A family gathering.

I have detected a certain sneer among people who should know better when the term “Celtic family” is used.

This morning a last minute decision saw me head back to the town of Coatbridge where I spend a lot of my teenage years.

The road was closed off so the taxi driver claimed defeat and I walked the last mile or so to the Old Monklands cemetery.

I have a few of my mother’s side at rest in the same graveyard.

The gathering  today was more about pride and commemoration than grief. The man whose grave we gathered round had been at his rest eternal for many years.

Michael Dolan of Coatbridge was the first name ever on a Celtic team sheet.

The goalkeeper is always a special guy in any club.

They are a different breed.

Camus was a goalie.

I rest my case.

Michael Dolan was born to Irish parents, famine refugees.

He was down a coalmine aged 11.

This was the man we had come to honour.

As I type these words the Celtic fans to my right broke into applause for Fraser Forster as he bounded out to start his warm up before the league cup final.

In Michael Dolan’s day the “calf strain” had not been invented.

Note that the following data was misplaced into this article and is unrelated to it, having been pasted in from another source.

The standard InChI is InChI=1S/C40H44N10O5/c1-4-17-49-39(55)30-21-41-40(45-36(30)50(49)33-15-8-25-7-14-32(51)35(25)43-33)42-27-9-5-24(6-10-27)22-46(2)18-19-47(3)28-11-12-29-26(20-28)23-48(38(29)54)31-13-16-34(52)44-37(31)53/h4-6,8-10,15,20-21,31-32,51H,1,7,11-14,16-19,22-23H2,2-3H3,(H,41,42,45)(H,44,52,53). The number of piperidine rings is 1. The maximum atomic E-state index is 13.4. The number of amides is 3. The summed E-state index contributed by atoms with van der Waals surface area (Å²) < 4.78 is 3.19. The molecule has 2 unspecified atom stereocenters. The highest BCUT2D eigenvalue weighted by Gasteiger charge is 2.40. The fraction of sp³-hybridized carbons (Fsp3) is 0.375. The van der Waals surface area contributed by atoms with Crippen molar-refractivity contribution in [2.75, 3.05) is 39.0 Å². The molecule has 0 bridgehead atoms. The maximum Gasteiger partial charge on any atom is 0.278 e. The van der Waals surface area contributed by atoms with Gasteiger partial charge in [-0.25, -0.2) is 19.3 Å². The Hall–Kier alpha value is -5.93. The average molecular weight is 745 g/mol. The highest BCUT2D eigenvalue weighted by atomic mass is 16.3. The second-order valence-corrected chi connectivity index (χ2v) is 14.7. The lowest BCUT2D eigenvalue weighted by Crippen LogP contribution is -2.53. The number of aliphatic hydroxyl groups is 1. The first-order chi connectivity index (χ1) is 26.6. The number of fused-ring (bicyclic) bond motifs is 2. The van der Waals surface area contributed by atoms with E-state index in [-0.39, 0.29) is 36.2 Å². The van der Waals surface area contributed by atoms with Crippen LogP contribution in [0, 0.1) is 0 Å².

As we gathered at the entrance to the cemetery I was spotted by another goalie, this time from my hooped up childhood.

John Fallon greeted me with a big embrace and “nailed” me about coming to speak to his CSC.

As we dandered down to Michael’s newly discovered resting pace we joked about my grannie’s cousin “the Grib” and how he was part of the club like no other.

I was born and grew up around from Jimmy Gribben’s house and I was never out of it as a wee fella.

Then it was another Fallon, Sean.

The Sligo man and I swapped some craic about Connacht football-that is the Gaelic variety.

On the way to Hampden Frank Hannaway of the CGS and I were swapping Uddingston stories when it became  apparent that his ancestor, a bare knuckled fighter called Murphy might be same man that is my great grandfather.